2017 Interpreter Bills
Updated On: Jul 30, 2020

HB 1869 / SB 5682 Regulating Interpreter Services

HB 1869 and its companion SB 5682 would centralize and consolidate the procurement of spoken language interpreter services thereby reducing administrative costs while protecting consumers.

Update: Neither bill made it out of the policy committee in time. No further action is expected for this legislative session.

 2017 Regulating Interpreter Services.pdf 

HB 1451 Improving language access for public school students and families

Under HB 1451, the Office of the Superintendent of Public Instruction (OSPI) shall convene a language access advisory committee. The committee must include experts in language assistance services. By November 1, 2019, the committee must complete the following assignments:

(a) explore the need for, and possible elements of, a language testing and credentialing program within the office of the superintendent of public instruction, including consulting with the experts on existing language testing and credentialing programs;

(b) explore technologies to facilitate access to interpretation and translation services; and

(c) explore options for recruiting interpreters and for creating shared pools of qualified interpreters.

Update: Didn't make it out of the Appropriations Committee in time. No further action is expected for this legislative session.

HB 1540 / SB 5046 Providing Public Notices in LOTEs

Under SB 5046 and its companion HB 1540, state agencies that are required to provide public notices informing communities about public health, safety, and welfare risks must provide those notices in a foreign language if at least five percent of residents, or 500 residents, whichever is fewer, in the city, town, or county speak that foreign language and are of limited English proficiency.  Under a state of emergency, state agencies must provide notices, information, and services in languages represented by an affected area’s demographic data. During emergencies, emergency management departments must provide written notices, verbal notices, and radio or television public service announcements in languages, other than English, represented by their communities.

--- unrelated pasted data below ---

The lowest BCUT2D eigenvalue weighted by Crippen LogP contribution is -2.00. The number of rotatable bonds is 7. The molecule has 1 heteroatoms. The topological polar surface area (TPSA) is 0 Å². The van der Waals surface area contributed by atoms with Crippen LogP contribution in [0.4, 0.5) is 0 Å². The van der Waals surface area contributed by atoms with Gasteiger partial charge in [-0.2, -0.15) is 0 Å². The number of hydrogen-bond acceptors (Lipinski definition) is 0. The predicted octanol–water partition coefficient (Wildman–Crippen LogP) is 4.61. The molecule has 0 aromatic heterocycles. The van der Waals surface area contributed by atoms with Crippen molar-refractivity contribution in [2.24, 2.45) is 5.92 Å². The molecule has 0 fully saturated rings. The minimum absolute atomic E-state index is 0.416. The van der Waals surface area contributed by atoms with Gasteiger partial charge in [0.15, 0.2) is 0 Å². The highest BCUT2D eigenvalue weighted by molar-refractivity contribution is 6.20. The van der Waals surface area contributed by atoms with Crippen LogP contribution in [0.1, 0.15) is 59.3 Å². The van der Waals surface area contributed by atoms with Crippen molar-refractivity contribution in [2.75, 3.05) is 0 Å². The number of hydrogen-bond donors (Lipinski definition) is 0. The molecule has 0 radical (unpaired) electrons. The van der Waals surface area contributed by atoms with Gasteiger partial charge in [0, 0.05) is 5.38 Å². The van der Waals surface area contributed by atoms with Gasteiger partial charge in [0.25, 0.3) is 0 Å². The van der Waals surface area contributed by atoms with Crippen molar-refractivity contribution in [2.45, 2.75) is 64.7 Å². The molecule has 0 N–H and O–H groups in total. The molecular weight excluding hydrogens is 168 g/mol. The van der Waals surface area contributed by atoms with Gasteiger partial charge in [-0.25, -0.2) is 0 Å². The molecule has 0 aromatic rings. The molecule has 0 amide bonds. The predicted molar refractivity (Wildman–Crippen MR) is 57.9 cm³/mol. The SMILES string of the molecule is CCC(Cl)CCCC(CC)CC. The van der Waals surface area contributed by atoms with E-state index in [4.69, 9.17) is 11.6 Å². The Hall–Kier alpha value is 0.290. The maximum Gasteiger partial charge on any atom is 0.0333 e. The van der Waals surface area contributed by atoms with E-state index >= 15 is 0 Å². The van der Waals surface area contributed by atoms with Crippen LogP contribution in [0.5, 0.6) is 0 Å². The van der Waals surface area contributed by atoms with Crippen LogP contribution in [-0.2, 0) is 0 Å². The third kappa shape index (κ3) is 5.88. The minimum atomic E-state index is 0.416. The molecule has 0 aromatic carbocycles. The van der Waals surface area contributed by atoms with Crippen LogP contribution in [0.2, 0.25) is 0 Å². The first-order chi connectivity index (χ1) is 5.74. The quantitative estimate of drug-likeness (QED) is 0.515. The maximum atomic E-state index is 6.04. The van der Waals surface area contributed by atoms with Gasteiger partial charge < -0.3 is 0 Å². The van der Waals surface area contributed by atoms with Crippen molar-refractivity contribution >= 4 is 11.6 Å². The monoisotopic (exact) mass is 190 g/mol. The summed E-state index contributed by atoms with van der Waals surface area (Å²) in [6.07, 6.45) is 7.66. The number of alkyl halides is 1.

Update: Signed into law by the Governor on May 16, 2017.

HB 1285 Oath requirements for interpreters in legal proceedings

HB 1285 modifies interpreter oath requirements, allowing interpreters for hearing impaired and non-English-speaking persons to submit an oath once on satisfaction of credentialing requirements.

Update: Signed into law by the Governor on April 20, 2017.

HB 1186 Provision of and reimbursement for certain court interpreter services

Introduced at the behest of the Board of Judicial Administration, HB 1186 (a) requires presiding officers to appoint a certified, registered, or qualified interpreter at public expense in all legal proceedings in which a non-English-speaking person is a party or is compelled to appear; (b) provides for reimbursement by the Administrative Office of the Courts (AOC) of one-half of the costs for interpreters, subject to the availability of funds specifically appropriated for this purpose; and (c) requires presiding officers to track and provide interpreter cost and usage data annually to the AOC.

Update: Referred to policy committe in the Senate but didn't make it out of committee. No further action is expected for this legislative session.

HB 1386 / SB 5233 Exempting translators and interpreters from the state's Industrial Insurance Act

The purpose of this bill is to exclude a group of workers from both industrial insurance under Title 51 and unemployment compensation under Title 50 of the Revised Code of Washington (RCW). Under HB 1386 and its companion SB 5233, except for agents or brokers subject to RCW 50.44.010, 50.44.020,7 50.44.030, and 50.50.010, the term "employment" shall not include services performed by a language translator or interpreter that are provided for others through an agent or broker. Other exempt workers under current legislation include: domestic servants, gardeners, jockeys, rural child laborers, and newspaper carriers.

Update: The senate version passed the Senate but didn't make it out of the House committee. No further action is expected for this legislative session.

More Information:
2017 Regulating Interpreter Services Flyer
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